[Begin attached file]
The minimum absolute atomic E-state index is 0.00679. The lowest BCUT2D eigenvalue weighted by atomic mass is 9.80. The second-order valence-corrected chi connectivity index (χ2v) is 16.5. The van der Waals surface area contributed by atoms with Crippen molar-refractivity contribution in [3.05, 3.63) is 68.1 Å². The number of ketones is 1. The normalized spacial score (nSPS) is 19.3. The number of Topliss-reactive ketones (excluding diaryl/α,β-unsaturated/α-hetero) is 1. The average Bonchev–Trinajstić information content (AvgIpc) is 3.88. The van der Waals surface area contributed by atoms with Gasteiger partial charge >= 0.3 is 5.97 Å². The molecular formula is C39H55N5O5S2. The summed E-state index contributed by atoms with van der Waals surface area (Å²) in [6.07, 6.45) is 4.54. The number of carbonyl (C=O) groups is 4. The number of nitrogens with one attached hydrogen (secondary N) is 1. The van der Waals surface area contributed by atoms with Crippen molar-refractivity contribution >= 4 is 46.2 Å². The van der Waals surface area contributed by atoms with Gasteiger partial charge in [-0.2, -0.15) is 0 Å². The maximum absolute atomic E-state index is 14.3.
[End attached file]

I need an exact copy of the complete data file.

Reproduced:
The minimum absolute atomic E-state index is 0.00679. The lowest BCUT2D eigenvalue weighted by atomic mass is 9.80. The second-order valence-corrected chi connectivity index (χ2v) is 16.5. The van der Waals surface area contributed by atoms with Crippen molar-refractivity contribution in [3.05, 3.63) is 68.1 Å². The number of ketones is 1. The normalized spacial score (nSPS) is 19.3. The number of Topliss-reactive ketones (excluding diaryl/α,β-unsaturated/α-hetero) is 1. The average Bonchev–Trinajstić information content (AvgIpc) is 3.88. The van der Waals surface area contributed by atoms with Gasteiger partial charge >= 0.3 is 5.97 Å². The molecular formula is C39H55N5O5S2. The summed E-state index contributed by atoms with van der Waals surface area (Å²) in [6.07, 6.45) is 4.54. The number of carbonyl (C=O) groups is 4. The number of nitrogens with one attached hydrogen (secondary N) is 1. The van der Waals surface area contributed by atoms with Crippen molar-refractivity contribution >= 4 is 46.2 Å². The van der Waals surface area contributed by atoms with Gasteiger partial charge in [-0.2, -0.15) is 0 Å². The maximum absolute atomic E-state index is 14.3.